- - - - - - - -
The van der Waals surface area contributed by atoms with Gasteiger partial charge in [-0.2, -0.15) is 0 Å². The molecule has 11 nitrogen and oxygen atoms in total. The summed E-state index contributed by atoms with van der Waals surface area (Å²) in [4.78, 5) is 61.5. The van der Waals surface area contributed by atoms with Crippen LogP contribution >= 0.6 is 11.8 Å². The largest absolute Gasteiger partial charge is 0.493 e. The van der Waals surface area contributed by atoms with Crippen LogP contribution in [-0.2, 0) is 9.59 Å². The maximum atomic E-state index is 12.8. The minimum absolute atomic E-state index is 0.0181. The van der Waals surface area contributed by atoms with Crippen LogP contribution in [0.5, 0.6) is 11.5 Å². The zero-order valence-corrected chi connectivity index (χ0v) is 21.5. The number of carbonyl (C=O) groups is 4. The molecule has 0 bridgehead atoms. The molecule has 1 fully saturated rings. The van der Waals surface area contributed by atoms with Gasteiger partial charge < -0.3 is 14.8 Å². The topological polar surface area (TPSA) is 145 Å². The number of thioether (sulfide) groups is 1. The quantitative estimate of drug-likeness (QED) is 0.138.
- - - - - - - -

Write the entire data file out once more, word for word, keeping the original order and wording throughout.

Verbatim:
The van der Waals surface area contributed by atoms with Gasteiger partial charge in [-0.2, -0.15) is 0 Å². The molecule has 11 nitrogen and oxygen atoms in total. The summed E-state index contributed by atoms with van der Waals surface area (Å²) in [4.78, 5) is 61.5. The van der Waals surface area contributed by atoms with Crippen LogP contribution >= 0.6 is 11.8 Å². The largest absolute Gasteiger partial charge is 0.493 e. The van der Waals surface area contributed by atoms with Crippen LogP contribution in [-0.2, 0) is 9.59 Å². The maximum atomic E-state index is 12.8. The minimum absolute atomic E-state index is 0.0181. The van der Waals surface area contributed by atoms with Crippen LogP contribution in [0.5, 0.6) is 11.5 Å². The zero-order valence-corrected chi connectivity index (χ0v) is 21.5. The number of carbonyl (C=O) groups is 4. The molecule has 0 bridgehead atoms. The molecule has 1 fully saturated rings. The van der Waals surface area contributed by atoms with Gasteiger partial charge < -0.3 is 14.8 Å². The topological polar surface area (TPSA) is 145 Å². The number of thioether (sulfide) groups is 1. The quantitative estimate of drug-likeness (QED) is 0.138.